Critic Reviews (5), Contributor Reviews (1)
After ten thousand years, the once banished dark ninja returns to make another attempt to take over miracle world.
Someone's definitely got to stop him!
Guess who dares meet the challenge?
The Kidd, the prince who knows no fear.
He's the only one who can fight back!
Yes the back of the box says Miracle World even though he's in Shinobi world!
Legacy has yet to review this game.
All in all, this is not a great game, but it would be a mistake to discount it completely. The most disappointing thing about Alex Kidd in Shinobi World is that there's little in the way of ambition; everything it sets out to do, it does well, more or less, and the general impression is that if the designers had just pushed themselves a little harder, and reached a little higher, this could have been one of the more memorable titles of the 8-bit generation. As it is, the game is not an embarrassing farewell for Alex Kidd, but neither is it the blaze of glory Sega's long lost mascot deserved.
Alex Kidd in Shinobi World is a hidden gem in the Master System library and it's a shame that few people have heard about it. The short length is a genuine complaint but the gameplay is so addictive that you'll want to replay the whole adventure over and over again!
Overall, Alex Kidd in Shinobi World is a solid game and one of the better games in the Sega Master System library, but it’s just not “blow you away” good. It’s just a bit too easy and is over too quickly, but for me it was a fun diversion and a good addition to my library, albeit an expensive one. I’d recommend this game for platform game fans, but you may want to hesitate unless you’re a collector due to the high price tags this now commands. That being said, if you can find it for a good price then grab it, as it should offer you a good few hours of good quality gameplay.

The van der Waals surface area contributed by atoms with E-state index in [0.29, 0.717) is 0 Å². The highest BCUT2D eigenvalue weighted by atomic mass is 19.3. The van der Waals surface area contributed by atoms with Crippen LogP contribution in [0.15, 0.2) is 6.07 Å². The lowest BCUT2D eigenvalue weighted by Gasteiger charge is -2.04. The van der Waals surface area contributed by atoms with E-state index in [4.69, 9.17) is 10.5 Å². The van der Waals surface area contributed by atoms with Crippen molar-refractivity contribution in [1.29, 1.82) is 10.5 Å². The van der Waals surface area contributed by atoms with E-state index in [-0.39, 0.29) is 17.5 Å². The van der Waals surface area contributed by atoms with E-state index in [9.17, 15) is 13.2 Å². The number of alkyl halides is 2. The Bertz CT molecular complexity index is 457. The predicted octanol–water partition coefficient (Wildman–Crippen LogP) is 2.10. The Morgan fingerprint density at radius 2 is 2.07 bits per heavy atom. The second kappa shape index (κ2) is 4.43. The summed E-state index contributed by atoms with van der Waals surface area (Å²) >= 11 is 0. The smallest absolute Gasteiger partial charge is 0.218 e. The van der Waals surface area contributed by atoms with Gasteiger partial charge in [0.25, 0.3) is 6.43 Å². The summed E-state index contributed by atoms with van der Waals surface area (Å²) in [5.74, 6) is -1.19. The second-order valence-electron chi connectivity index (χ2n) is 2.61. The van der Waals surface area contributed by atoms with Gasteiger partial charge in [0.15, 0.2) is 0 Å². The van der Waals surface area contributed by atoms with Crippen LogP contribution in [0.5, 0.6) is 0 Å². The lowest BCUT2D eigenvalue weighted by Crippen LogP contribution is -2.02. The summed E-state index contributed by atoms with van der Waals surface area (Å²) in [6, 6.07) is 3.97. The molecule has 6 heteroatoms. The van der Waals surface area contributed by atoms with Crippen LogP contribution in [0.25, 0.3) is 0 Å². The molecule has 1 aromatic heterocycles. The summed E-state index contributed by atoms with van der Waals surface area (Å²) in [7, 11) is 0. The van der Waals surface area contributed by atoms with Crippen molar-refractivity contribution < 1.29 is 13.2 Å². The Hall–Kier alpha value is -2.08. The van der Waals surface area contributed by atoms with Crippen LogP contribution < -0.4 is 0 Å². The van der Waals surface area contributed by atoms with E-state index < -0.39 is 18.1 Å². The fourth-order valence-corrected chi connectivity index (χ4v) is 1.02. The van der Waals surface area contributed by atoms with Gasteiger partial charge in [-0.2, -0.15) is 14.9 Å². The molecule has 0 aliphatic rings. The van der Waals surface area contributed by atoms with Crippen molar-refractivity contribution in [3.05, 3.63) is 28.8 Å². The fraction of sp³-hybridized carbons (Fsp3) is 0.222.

It's a pretty fun game, and honestly it's my personal favourite Alex Kidd game. So if like Shinobi, try this game. And if you don't like Shinbobi, then play it anyways because there is enough differences to make this an entirely different game. I like it, I really like it.
Alex Kidd was the fourth (in PAL regions and America) Master System game featuring Alex Kidd, which is generally regarded as a return to form after the Lost Stars and Hi-Tech World episodes.
Alex's adventure takes place in Shinobi World. Alex dons a Ninja costume and is able to use Ninja magic during his quest. The environments, enemies, bosses and level design re-imagine ideas from Shinobi, but are given a more playful and comical perspective, by mixing in the bright graphics and musical style established in the earlier Alex Kidd games.
Although this game was well received at the time, sadly this was to be Alex's final game. Albeit, Alex hasn't been completely forgotten, he has made some cameo appearances in modern Sega titles such as Sonic & Sega All Stars Racing.
This game remained an exclusive title for the Master System. It could also be downloaded for 500 points (about £4.50) on Wii's Virtual Console service.
Upon loading the game you are presented with a brief cut scene, which shows the game's story. It's basic, and very unoriginal (think, Sir Arthur and Princess Prin Prin, Mario and Pauline, etc) but explains why Alex is in Shinobi World and the motivation for his quest.
Prior to the start of the action you are shown a map, and then a game summary, which shows the boss you'll be facing at the end of the round, and your current score and number of remaining lives.
Alex's adventure is split into 4 rounds with each round being split into 3 scenes. The first two scenes of each round require the player to cross a scrolling platform area and avoid or kill any enemies; the areas scroll both horizontally and vertically with some later scenes having multiple paths through them, where there are underground and overground routes available. The third scene of each round just contains the round's boss.